Question: Rich, you analyzed Fiat (FCA) in the April/May issue of Morningstar magazine. Do we still like the stock?
Hilgert: Fiat is a great story of integration and cost reduction as much as it is a story about revamping a staid set of brand names that really haven't had the kind of global exposure that they deserve to have. Even though it's globally recognized, Jeep has really never truly been a global brand. Fiat is going to take Jeep global. Maserati has just been a very small niche player, but it's also a globally recognized brand. They're going to do more to bring more of that volume out, as is Alfa Romeo. There'll be more of that product hitting more countries around the world. With that, along with more global platforms and common parts and manufacturing sharing around the globe, we should see some cost reduction coming out of the system, so you've got higher revenue over a more efficient cost base. It should mean some better profitability.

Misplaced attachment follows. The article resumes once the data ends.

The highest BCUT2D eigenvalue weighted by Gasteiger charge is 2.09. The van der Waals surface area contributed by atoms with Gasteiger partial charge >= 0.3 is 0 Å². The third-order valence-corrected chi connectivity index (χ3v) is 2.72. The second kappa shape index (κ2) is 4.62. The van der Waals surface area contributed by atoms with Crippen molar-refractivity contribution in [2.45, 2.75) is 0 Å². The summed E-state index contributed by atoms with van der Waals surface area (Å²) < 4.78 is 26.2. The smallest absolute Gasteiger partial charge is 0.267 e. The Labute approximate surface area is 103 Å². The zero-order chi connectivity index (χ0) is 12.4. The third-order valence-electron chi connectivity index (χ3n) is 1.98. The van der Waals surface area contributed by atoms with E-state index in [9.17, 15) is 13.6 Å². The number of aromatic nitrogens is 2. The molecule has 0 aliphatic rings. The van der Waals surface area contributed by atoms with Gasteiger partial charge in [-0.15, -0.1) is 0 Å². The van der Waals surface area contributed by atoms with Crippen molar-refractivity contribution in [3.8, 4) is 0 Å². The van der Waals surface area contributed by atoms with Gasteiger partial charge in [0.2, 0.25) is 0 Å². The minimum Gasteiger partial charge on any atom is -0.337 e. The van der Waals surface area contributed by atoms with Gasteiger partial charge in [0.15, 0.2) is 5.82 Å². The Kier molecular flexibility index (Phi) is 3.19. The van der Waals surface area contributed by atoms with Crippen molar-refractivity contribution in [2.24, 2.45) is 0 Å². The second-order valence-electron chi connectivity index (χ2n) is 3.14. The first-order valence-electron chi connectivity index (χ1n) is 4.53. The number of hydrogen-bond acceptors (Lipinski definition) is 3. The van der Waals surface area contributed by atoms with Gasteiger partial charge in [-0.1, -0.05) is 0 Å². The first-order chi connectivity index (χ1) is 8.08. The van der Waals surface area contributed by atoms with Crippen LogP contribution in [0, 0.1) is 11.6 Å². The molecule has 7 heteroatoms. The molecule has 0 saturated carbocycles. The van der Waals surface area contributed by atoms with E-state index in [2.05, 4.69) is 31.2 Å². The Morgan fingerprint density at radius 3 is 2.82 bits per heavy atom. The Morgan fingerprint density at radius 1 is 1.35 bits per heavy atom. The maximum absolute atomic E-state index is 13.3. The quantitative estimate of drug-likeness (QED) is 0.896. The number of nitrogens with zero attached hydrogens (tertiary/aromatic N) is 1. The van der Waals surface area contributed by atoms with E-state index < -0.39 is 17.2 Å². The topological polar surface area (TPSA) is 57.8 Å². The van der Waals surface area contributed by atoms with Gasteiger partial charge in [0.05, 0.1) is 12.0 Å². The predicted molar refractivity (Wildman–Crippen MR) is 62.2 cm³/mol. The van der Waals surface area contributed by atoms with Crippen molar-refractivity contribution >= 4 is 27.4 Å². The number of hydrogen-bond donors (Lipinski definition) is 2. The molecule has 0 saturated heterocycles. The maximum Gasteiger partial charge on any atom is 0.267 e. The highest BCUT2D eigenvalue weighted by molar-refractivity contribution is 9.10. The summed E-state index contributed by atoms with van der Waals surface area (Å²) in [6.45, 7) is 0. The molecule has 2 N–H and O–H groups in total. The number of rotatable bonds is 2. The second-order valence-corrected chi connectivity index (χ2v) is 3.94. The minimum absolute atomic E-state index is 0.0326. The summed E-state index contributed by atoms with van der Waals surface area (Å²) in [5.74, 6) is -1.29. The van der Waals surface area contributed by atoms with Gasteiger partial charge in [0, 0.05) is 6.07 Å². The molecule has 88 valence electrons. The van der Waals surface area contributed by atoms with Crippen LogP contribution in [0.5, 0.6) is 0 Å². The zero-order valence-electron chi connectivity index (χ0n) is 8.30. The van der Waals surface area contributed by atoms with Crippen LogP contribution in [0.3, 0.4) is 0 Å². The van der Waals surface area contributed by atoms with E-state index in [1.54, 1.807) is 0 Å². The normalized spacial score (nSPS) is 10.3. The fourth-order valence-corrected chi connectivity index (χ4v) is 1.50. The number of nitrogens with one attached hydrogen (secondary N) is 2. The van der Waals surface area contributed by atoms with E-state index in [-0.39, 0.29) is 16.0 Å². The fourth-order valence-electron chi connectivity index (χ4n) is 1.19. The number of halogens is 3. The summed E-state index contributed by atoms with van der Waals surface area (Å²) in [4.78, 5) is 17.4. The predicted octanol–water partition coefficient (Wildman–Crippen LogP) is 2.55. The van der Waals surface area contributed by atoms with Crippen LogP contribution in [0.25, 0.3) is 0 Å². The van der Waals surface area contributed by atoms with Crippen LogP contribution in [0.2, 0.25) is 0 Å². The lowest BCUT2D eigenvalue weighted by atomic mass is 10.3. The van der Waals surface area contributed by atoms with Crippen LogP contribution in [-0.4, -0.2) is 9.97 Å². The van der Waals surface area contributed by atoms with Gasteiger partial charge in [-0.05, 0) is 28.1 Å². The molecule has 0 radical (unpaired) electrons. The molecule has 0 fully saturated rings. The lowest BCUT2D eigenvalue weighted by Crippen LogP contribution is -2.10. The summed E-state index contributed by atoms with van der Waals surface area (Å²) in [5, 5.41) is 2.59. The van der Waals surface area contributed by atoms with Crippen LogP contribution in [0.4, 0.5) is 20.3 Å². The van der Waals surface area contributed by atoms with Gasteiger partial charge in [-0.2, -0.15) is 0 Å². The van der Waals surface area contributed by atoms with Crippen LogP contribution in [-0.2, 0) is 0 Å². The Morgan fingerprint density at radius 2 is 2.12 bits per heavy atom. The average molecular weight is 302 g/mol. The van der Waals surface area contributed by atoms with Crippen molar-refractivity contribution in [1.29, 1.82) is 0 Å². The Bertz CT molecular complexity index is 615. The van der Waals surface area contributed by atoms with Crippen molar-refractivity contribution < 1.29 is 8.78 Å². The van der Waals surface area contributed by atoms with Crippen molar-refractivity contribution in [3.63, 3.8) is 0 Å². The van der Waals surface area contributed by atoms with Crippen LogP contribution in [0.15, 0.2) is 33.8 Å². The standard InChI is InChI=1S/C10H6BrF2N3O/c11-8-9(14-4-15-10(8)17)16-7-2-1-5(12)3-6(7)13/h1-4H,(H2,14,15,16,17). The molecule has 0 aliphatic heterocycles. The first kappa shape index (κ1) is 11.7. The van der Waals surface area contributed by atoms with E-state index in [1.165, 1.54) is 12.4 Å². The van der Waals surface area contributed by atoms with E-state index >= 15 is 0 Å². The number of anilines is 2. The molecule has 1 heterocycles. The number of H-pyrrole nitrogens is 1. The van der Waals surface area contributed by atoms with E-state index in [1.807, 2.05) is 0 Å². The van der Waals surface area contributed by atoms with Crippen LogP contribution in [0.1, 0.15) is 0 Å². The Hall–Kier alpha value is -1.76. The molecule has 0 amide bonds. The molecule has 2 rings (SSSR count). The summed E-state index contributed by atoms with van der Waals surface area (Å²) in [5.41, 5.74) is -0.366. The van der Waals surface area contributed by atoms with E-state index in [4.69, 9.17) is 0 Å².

We're not expecting Fiat to set the world on fire with its new margins, but the amount of expected improvement isn't being recognized by the Street at this point. That makes it a 5-star-rated stock. We've got a fair value estimate of 14 euros, and the stock trades around seven and change. So, we're still very confident in our valuation on Fiat.
On the flip side, we would advise investors to wait on investing in many of the auto suppliers. Many of those names are in 2- or 1-star territory, meaning our fair value estimate is below where the market is currently trading. Continental (CON), Magna (MGA), and BorgWarner (BWA), for example, are all excellent companies, but the stocks are overvalued compared with our fair value estimates. The consensus Street-price targets that are out there are even higher than where the stocks are trading at in some instances. We think the supplier stocks should trade at more-reasonable multiples than they are.
There are some suppliers that are in 3-star territory. Gentex (GNTX) is reasonably priced and Johnson Controls (JCI) has been in 3-star and more recently 4-star range. But the rest of the group, at this point, looks to us to be overvalued.